It’s hard not to contextualize LÉON, an emerging Swedish pop artist, from the dynasty of Swedish divas that have preceded her. From Robyn to Lykke Li to Tove Lo, Sweden’s pop exports have broken into the mainstream through a style of dance pop that unites contradictory impulses to dance and to cry. Over the past fifteen years, their records consist of club-fueled hooks about loves lost and mistakes made. At this point, they have crafted a lineage, forward-thinking pop characterized by a flirtation with electronic influences and a keen ear for sticky hooks.
Armed with Circles’ black-and-red mood shot and an all-caps stage name, the stage is set for LÉON (born Lotta Lindgren) to inherit this mantle. Except that she doesn’t. LÉON actively takes a different approach towards pop than her Swedish predecessors. By opting for a softer, more reflective, and more approachable palette, LÉON, ironically, sticks out from her peers in the Swedish pop space. Her third album, Circles, is not a hedonistic night of drugs, dancing, and drama, but a sun-soaked afternoon.
LÉON starts in places of boredom and mundanity: she’s staring at the ceiling, staring at her closet, staring at the TV, always accompanied by pale washed-out synths and softened drums. Everything is pillowy, pastel, and cotton-candy-light as Lindgren’s voice glides in and out of these states of ennui. It’s the disrupters—the shards of a memory or rush of emotion—that LÉON uses to change the pace of the album’s narratives.
In the opening track, “Dancer,” LÉON speaks in platitudes. She doesn’t quite name a feeling, but she chases her love until it’s her “evening sky” and her “morning dove.” But these big declarations of fatal attraction feel tepid. She’s cresting a wave without a crash, and instead, falls back into a pattern and rhythm. Lindgren’s soft harmonies shimmer rather than shine; the song is warm and glowing instead of bright and blinding like the lyrics would suggest.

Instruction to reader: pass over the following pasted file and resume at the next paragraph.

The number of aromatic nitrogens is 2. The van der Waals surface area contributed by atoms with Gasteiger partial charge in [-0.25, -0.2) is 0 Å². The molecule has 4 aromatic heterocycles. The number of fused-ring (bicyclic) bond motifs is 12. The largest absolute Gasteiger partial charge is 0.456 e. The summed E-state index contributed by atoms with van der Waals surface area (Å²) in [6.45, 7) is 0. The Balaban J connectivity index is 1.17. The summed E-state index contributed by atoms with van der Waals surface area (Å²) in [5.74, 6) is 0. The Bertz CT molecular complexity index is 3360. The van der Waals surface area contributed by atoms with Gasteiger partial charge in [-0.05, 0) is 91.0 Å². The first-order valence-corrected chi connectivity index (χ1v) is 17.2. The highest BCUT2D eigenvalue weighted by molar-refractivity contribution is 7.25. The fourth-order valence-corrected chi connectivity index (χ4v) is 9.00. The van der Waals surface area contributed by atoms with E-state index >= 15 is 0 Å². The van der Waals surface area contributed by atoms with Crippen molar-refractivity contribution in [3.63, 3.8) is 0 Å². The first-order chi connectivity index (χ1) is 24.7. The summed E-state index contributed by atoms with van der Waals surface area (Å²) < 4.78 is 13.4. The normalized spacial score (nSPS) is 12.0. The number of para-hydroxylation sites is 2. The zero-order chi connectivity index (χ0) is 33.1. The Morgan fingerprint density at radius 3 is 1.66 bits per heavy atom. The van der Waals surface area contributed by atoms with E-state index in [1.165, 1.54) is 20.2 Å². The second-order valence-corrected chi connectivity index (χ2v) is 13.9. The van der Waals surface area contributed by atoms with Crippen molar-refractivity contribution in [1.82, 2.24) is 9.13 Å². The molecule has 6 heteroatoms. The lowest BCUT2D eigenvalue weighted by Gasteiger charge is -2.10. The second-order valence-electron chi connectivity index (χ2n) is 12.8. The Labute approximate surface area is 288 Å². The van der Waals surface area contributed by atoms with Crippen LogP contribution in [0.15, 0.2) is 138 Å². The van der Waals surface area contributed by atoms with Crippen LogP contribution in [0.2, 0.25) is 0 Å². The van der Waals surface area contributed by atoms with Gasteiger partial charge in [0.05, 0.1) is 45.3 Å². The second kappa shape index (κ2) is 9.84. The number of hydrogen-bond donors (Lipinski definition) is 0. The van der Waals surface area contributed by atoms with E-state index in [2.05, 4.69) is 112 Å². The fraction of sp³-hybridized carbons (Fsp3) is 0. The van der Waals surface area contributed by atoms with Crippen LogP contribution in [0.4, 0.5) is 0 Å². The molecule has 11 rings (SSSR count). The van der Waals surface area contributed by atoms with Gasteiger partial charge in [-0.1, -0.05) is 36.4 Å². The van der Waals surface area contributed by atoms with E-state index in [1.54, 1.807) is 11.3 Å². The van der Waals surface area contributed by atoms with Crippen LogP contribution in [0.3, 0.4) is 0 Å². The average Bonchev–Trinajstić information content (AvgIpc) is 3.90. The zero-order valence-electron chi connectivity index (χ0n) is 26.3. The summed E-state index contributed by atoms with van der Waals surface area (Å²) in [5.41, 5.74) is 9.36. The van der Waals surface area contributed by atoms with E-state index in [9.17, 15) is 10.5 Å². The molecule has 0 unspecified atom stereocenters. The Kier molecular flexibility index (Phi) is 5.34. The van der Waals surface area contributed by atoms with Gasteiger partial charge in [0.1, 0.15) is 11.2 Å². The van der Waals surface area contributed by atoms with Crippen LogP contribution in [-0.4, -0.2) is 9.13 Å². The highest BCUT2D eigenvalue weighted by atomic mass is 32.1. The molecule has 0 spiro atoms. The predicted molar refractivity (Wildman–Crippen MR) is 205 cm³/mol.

Second single “Soaked” takes the same approach to more fulfilling results. Powered by an eighties drum pulse and crystal guitar lines straight from a New Order song, it develops a sense of urgency and propulsion that comes closer to matching her cinematic tone. The best moment of the track is a subtle one, a gentle but evocative harmony leading into the second chorus. LÉON is at her best when she gives in to the lightness of her sound, letting her voice be the guiding emotive force.
On another album highlight, “All My Heroes,” LÉON awakens from her typical daze when she recognizes her own behavior in a destructive partner. She is anxious and uncomfortable, and while her take on mortality aren’t nuanced, (“All my heroes are dead / And I don’t believe in god”) it does reflect a newfound vulnerability. It’s a bit darker than the rest of the album’s idealistic pursuit of the rush and more memorable because of its juxtaposition of passivity and paranoia.
By the end of Circles, LÉON’s listless staring and waiting grows lukewarm. Her turns-of-phrase (“Grew up in a hurry / Like I had somewhere to be / Just know I had to run so fast / But it got hard to breathe”) lose their novelty. “The Beach” aims for a high stakes emotional finale, but it’s diluted in big-room synths and cinematic flourish. It’s like reading a diary entry from a decade ago—the emotions are present in name but they’re sepia-tinged and distant in practice.
LÉON doesn’t quite reach the physical or emotional highs of some of her Swedish peers in the pop realm. That said, Circles seems quite happy to stay on the ground. Its gentleness and smoothness make it a safe listen. LÉON eschews a self-destructive night out in favor of something more comfortable. While not as exhilarating, it’s certainly fitting for a day in.
Circles is out now.
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